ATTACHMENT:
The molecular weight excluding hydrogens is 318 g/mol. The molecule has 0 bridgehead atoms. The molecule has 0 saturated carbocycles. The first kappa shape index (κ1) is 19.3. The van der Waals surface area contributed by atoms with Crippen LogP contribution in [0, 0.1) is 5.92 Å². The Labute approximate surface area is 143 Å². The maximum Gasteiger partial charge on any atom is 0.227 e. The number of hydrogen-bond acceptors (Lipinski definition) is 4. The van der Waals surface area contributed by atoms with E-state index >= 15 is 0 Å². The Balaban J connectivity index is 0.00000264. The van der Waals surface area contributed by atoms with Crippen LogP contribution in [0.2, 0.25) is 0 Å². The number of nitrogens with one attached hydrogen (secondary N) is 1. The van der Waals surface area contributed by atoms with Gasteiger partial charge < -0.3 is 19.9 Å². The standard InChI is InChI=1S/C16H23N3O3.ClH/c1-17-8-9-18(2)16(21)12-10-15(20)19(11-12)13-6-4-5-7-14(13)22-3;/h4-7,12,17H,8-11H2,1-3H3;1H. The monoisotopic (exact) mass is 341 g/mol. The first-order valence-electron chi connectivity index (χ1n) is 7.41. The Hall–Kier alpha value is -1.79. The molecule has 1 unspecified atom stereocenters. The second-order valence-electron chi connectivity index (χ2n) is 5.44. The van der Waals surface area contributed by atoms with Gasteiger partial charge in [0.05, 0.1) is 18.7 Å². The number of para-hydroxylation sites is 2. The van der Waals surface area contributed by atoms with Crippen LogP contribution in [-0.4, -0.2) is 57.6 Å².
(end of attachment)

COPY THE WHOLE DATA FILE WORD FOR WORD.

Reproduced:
The molecular weight excluding hydrogens is 318 g/mol. The molecule has 0 bridgehead atoms. The molecule has 0 saturated carbocycles. The first kappa shape index (κ1) is 19.3. The van der Waals surface area contributed by atoms with Crippen LogP contribution in [0, 0.1) is 5.92 Å². The Labute approximate surface area is 143 Å². The maximum Gasteiger partial charge on any atom is 0.227 e. The number of hydrogen-bond acceptors (Lipinski definition) is 4. The van der Waals surface area contributed by atoms with E-state index >= 15 is 0 Å². The Balaban J connectivity index is 0.00000264. The van der Waals surface area contributed by atoms with Crippen LogP contribution in [0.2, 0.25) is 0 Å². The number of nitrogens with one attached hydrogen (secondary N) is 1. The van der Waals surface area contributed by atoms with Gasteiger partial charge < -0.3 is 19.9 Å². The standard InChI is InChI=1S/C16H23N3O3.ClH/c1-17-8-9-18(2)16(21)12-10-15(20)19(11-12)13-6-4-5-7-14(13)22-3;/h4-7,12,17H,8-11H2,1-3H3;1H. The monoisotopic (exact) mass is 341 g/mol. The first-order valence-electron chi connectivity index (χ1n) is 7.41. The Hall–Kier alpha value is -1.79. The molecule has 1 unspecified atom stereocenters. The second-order valence-electron chi connectivity index (χ2n) is 5.44. The van der Waals surface area contributed by atoms with Gasteiger partial charge in [0.05, 0.1) is 18.7 Å². The number of para-hydroxylation sites is 2. The van der Waals surface area contributed by atoms with Crippen LogP contribution in [-0.4, -0.2) is 57.6 Å².